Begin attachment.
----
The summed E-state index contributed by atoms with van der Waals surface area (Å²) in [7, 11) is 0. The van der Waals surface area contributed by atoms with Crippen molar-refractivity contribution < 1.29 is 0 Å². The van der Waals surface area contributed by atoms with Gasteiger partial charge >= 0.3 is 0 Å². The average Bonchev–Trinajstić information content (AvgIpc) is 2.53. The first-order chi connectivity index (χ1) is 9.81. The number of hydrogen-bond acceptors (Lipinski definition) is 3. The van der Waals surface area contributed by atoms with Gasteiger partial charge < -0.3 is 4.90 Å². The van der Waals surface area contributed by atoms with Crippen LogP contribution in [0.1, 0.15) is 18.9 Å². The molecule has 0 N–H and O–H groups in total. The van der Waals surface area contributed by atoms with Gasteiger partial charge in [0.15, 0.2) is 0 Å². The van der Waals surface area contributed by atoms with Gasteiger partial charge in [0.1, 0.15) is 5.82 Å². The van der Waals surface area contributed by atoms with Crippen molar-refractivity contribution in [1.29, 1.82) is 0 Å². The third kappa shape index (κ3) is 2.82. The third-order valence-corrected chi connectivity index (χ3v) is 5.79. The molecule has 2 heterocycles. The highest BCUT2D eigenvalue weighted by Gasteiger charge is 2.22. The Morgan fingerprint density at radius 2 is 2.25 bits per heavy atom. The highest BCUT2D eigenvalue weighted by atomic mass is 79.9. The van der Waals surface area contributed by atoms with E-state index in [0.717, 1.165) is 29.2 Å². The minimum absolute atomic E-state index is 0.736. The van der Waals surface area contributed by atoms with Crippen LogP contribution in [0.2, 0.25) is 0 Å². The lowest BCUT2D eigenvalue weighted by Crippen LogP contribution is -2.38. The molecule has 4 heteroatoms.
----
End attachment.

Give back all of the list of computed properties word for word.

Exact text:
The summed E-state index contributed by atoms with van der Waals surface area (Å²) in [7, 11) is 0. The van der Waals surface area contributed by atoms with Crippen molar-refractivity contribution < 1.29 is 0 Å². The van der Waals surface area contributed by atoms with Gasteiger partial charge >= 0.3 is 0 Å². The average Bonchev–Trinajstić information content (AvgIpc) is 2.53. The first-order chi connectivity index (χ1) is 9.81. The number of hydrogen-bond acceptors (Lipinski definition) is 3. The van der Waals surface area contributed by atoms with Gasteiger partial charge < -0.3 is 4.90 Å². The van der Waals surface area contributed by atoms with Crippen LogP contribution in [0.1, 0.15) is 18.9 Å². The molecule has 0 N–H and O–H groups in total. The van der Waals surface area contributed by atoms with Gasteiger partial charge in [0.15, 0.2) is 0 Å². The van der Waals surface area contributed by atoms with Gasteiger partial charge in [0.1, 0.15) is 5.82 Å². The van der Waals surface area contributed by atoms with Crippen molar-refractivity contribution in [1.29, 1.82) is 0 Å². The third kappa shape index (κ3) is 2.82. The third-order valence-corrected chi connectivity index (χ3v) is 5.79. The molecule has 2 heterocycles. The highest BCUT2D eigenvalue weighted by Gasteiger charge is 2.22. The Morgan fingerprint density at radius 2 is 2.25 bits per heavy atom. The highest BCUT2D eigenvalue weighted by atomic mass is 79.9. The van der Waals surface area contributed by atoms with E-state index in [0.717, 1.165) is 29.2 Å². The minimum absolute atomic E-state index is 0.736. The van der Waals surface area contributed by atoms with Crippen LogP contribution in [0.2, 0.25) is 0 Å². The lowest BCUT2D eigenvalue weighted by Crippen LogP contribution is -2.38. The molecule has 4 heteroatoms.